I would like to register my dissatisfaction with an advertising campaign your company are currently running across many billboards in Dublin, by an organisation called "Youth Defence". I would like to inform you that, as an Irish citizen, these people do not protect me or my interests - and in fact by running these disingenuous, damaging advertisements they (and thus your company) are actively harming me and many other people. I am pro-choice, but defend the right of those who are anti-choice to voice their opinions - but only if they are intelligent, well-considered and based on facts rather than harmful lies, emotive scaremongering and judgement. These advertisements (including images of a torn sonogram and an unborn child) not only spread misinformation about the emotional outcome of abortion for women, but are also extremely damaging as regards how judgemental and guilt-inducing they may be for many women and couples on a daily basis. Essentially, I believe that these posters are wrong and that your company are morally at fault by agreeing to display and propagate them.

No matter one's opinions on the choice debate, those pro or anti choice alike should recognise that these billboards are, at best inappropriate and, at worst, extremely damaging to many Irish citizens. I wish to emphasise to you that this is not an argument merely about choice, but about the manner in which Youth Defence are furthering their agenda, and the manner in which you are facilitating that behaviour.

The billboards you have chosen to run for Youth Defence are not informative, factual or persuasive. They are emotionally manipulative, based on lies and unfair to women. Specifically, taking into account the ASAI Manual of Advertising Self-Regulation (, it can be found to fall down under all of the following:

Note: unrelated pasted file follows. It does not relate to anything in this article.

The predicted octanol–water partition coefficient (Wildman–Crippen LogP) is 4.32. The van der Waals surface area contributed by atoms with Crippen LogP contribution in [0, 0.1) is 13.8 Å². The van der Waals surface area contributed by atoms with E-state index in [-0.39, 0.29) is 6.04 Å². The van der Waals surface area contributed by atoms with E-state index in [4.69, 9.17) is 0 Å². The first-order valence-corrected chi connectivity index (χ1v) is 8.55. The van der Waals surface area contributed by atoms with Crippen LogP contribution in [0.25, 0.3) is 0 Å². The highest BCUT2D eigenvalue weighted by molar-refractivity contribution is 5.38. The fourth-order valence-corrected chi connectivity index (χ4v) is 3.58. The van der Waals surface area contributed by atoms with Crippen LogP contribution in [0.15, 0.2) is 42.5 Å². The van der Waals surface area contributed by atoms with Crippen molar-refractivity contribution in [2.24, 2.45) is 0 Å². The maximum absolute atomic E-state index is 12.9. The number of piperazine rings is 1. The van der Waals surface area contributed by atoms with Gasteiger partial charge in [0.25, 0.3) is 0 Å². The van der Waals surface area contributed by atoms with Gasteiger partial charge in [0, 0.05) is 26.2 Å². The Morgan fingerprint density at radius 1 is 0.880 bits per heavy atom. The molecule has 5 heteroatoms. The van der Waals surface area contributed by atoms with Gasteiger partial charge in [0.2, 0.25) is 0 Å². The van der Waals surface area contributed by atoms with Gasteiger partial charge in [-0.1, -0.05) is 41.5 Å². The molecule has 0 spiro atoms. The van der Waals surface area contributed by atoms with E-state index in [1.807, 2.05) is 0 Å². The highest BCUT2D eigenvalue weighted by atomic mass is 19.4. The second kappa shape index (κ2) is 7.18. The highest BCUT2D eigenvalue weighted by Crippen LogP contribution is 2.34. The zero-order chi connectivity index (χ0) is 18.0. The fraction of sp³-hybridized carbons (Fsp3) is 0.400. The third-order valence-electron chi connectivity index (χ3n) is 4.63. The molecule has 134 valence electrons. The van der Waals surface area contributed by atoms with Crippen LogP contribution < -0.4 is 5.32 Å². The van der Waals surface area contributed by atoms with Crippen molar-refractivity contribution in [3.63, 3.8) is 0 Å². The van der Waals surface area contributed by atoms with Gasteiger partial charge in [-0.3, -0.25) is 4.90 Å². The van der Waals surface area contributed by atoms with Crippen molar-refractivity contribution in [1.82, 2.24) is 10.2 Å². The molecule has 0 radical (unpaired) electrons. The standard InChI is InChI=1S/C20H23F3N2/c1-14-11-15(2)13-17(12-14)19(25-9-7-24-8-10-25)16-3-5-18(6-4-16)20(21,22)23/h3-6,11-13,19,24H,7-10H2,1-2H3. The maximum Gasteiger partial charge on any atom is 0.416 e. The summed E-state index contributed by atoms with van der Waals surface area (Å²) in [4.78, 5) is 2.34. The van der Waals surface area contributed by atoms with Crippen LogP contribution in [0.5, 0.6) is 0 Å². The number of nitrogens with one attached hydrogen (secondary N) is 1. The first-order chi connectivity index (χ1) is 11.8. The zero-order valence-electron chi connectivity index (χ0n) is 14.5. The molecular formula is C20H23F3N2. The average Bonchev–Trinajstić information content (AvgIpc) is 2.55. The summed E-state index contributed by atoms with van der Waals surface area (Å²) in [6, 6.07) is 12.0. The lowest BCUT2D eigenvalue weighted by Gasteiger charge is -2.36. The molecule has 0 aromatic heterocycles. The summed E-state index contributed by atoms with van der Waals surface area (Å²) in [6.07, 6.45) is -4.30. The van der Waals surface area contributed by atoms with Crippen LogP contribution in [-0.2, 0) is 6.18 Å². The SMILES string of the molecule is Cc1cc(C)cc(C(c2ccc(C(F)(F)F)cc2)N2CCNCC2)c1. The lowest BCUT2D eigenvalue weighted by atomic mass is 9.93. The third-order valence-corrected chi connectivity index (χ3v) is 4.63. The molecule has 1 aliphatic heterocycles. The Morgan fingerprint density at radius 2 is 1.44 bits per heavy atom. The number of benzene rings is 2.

2.1: The advertisement is not honest and truthful, as there is not always a better option.

2.2 The advertisement is not prepared with a sense of responsibility to society, as it demonises those who go through with abortion, and contributes to a culture of shame, which is to the detriment of anyone in that situation.

2.12 There is significant division of informed opinion on the claim made in the advertisement, but the advertisement suggests it is universally accepted that there is always a better answer, and that abortion tears her life apart, going so far as to emphasise the word "always".

2.15 This advertisement contains something that is likely to cause grave and widespread offence, by stating outright there is always a better option, especially considering the established legal precedent set by the 1992 X Case, and furthemore by stating that abortion tears a woman's life apart.

It may violate 2.19 as they are using offensive copy, and may be doing so simply to attract attention.

It may violate 2.20 Though not specifically a product or service, the "pro life" political stance it promotes is one which is offensive to people, and it seems apparent that they did not "avoid causing offence in such marketing communications"

2.22: The advertisement exploits the inexperience and lack of knowledge of consumers by providing them with absolute statements about things which in reality vary from person to person.

2.24 The advertisement misleads and is likely to mislead as a result of its use of exaggeration (both statements made in the copy of advert).

2.27 The claims in this advertisement go beyond a statement of opinion, and they cannot be substantiated.

2.29 By telling women that there is "always" (emphasised) a better option, and that abortion "tears" a woman's life apart, this advertisement encourages and condones "dangerous behaviour or unsafe practices" as it discourages women from having an abortion in ANY circumstances, even when their lives are medically threatened as a result of the pregnancy.

These advertisements are therefore not only extremely inappropriate for daily viewing by children, vulnerable members of society and couples/women who have chosen to undergo abortion, but also very probably running contradictory to ASAI guidelines. I am shocked and angered that your company would run this number of billboards, taking into account what I have outlined above. Bear in mind that this negatively impacts upon the image of your business, and reflects poorly upon you. Please remedy this situation in the manner you deem appropriate - may I suggest by not running anymore Youth Defence campaigns that use these methods in the future.

Thank you.

Yours faithfully,